PIA03157: Altamaha River Delta, Georgia Sea Islands
Target Name: Earth
Is a satellite of: Sol (our sun)
Mission: Airborne Synthetic Aperture Radar (AIRSAR)
Spacecraft: NASA DC-8 Aircraft
Instrument: AirSAR
Product Size: 1321 x 825 pixels (width x height)
Produced By: JPL
Other Information: University of Edinburgh Archaeological Remote Sensing
Primary Data Set: AIRSAR
Full-Res TIFF: PIA03157.tif (2.847 MB)
Full-Res JPEG: PIA03157.jpg (205.7 kB)

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Original Caption Released with Image:

The history of sea islands in the Altamaha River delta on the coast of Georgia is revealed in this image produced from data acquired by the Airborne Synthetic Aperture Radar (AIRSAR), developed and operated by NASA's Jet Propulsion Laboratory, Pasadena, Calif. The outlines of long-lost plantation rice fields, canals, dikes and other inlets are clearly defined. Salt marshes are shown in red, while dense cypress and live oak tree canopies are seen in yellow-greens.

Agricultural development of the Altamaha delta began soon after the founding of the Georgia Colony in 1733. About 25 plantations were located on the low-lying islands and shores by the 19th century, taking advantage of the rich alluvial flow and annual inundation of water required by some crops. The first major crop was indigo; when demand for that faded, rice and cotton took its place. A major storm in 1824 destroyed much of the town of Darien (upper right) and put many of the islands under 20 feet of water. The Civil War ended the plantation system, and many of the island plantations disappeared under heavy brush and new growth pine forests. Some were used as tree farms for paper and pulp industries, while the Butler Island (center left) plantation became a wildlife conservation site growing wild sea rice for migrating ducks and other waterfowl. Margaret Mitchell is reputed to have used the former owner of the Butler Plantation as a basis for the Rhett Butler character in her novel "Gone With The Wind," taking the first name from Rhett's Island (lower right).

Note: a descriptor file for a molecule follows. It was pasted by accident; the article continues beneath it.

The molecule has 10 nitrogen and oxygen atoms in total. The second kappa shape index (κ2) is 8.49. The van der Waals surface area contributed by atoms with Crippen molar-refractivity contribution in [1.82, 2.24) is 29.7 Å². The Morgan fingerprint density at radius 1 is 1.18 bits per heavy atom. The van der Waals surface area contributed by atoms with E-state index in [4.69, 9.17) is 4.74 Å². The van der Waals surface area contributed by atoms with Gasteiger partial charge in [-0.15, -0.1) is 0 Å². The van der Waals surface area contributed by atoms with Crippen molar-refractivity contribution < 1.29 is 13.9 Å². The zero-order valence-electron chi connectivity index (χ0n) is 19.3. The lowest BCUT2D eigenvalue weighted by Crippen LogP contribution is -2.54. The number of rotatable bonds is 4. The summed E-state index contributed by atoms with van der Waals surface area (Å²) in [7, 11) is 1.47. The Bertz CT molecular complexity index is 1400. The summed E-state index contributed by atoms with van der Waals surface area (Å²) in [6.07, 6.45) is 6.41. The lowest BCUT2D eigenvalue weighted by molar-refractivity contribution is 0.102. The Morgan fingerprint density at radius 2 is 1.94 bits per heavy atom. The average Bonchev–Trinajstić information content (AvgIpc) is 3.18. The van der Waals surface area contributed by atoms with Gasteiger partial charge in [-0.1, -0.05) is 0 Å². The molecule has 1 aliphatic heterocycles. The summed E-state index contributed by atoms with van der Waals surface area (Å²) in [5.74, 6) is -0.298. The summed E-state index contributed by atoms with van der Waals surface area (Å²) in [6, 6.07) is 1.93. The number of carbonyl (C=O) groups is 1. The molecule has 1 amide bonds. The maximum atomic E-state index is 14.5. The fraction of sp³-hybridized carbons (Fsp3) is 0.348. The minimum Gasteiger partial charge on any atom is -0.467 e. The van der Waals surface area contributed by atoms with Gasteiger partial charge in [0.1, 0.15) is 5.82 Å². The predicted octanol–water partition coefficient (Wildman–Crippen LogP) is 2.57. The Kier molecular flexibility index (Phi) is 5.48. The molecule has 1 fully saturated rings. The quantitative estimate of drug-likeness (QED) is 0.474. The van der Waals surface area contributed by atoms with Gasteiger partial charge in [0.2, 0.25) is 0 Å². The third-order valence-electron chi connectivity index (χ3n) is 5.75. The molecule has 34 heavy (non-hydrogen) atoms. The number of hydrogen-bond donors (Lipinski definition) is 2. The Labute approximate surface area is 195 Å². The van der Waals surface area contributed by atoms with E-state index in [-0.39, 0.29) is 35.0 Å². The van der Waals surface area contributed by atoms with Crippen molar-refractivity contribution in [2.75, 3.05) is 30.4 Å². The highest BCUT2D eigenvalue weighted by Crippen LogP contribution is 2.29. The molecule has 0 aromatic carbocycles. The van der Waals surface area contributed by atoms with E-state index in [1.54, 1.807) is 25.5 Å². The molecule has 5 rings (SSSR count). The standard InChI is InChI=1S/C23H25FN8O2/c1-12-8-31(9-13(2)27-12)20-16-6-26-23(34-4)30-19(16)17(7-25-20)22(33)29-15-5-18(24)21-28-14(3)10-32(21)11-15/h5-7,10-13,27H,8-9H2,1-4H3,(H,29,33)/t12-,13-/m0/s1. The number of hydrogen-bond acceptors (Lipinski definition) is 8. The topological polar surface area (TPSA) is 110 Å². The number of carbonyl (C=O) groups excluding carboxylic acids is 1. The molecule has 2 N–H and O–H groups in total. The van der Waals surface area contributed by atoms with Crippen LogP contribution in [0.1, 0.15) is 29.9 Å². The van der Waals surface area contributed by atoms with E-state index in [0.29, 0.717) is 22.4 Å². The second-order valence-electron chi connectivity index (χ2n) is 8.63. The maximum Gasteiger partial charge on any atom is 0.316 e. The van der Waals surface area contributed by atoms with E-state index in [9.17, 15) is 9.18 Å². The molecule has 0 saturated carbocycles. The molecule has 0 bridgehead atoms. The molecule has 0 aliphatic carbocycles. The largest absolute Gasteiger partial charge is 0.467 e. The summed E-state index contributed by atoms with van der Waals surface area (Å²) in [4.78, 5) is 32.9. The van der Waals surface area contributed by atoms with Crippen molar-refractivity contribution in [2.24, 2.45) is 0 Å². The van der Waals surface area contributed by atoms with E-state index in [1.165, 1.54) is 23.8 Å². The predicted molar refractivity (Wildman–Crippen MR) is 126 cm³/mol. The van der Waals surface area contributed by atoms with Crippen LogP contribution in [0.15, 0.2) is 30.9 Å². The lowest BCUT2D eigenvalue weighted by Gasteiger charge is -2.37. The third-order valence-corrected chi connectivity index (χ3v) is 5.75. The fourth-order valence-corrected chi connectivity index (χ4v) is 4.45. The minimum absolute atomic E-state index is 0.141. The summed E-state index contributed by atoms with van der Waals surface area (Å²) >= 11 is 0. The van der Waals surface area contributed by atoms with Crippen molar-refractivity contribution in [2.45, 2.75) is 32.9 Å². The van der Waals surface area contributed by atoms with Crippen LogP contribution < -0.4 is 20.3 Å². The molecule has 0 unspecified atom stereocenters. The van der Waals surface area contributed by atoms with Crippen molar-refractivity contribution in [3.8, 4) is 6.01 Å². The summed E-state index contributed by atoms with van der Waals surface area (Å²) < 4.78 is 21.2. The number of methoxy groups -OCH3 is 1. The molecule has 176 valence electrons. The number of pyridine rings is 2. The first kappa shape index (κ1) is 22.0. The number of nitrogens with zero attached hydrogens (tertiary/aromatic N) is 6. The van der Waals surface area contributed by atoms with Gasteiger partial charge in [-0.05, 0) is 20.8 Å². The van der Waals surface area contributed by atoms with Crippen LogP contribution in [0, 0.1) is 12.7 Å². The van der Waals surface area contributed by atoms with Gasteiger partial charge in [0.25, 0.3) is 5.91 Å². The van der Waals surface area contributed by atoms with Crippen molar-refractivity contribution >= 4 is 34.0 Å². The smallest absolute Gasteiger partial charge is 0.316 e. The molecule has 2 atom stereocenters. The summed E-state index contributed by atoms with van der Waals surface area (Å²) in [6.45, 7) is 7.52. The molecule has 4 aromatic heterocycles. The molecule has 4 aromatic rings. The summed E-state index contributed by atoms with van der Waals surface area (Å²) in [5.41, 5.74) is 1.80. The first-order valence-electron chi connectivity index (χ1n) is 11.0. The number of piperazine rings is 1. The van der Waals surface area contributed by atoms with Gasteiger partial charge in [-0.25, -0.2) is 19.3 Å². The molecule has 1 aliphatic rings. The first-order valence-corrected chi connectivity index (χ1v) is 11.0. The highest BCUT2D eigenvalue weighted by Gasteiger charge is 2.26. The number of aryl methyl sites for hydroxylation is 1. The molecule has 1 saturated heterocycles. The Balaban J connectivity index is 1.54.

These data were obtained during a 1994-95 campaign along the Georgia coast. AIRSAR's ability to detect vegetation canopy density, hydrological features and other topographic characteristics is a useful tool in landscape archaeology. AIRSAR flies aboard a NASA DC-8 based at NASA's Dryden Flight Research Center, Edwards, Calif. The analysis on the data shown was accomplished by Dr. Gary Mckay, Department of Archaeology and Geography, and Ian Morrison, Department of Archaeology, both of the University of Edinburgh (Scotland). AIRSAR is part of NASA's Earth Enterprise program. JPL is managed by the California Institute of Technology, Pasadena.

Image Credit:
NASA/JPL/University of Edinburgh

Image Addition Date:
2001-03-07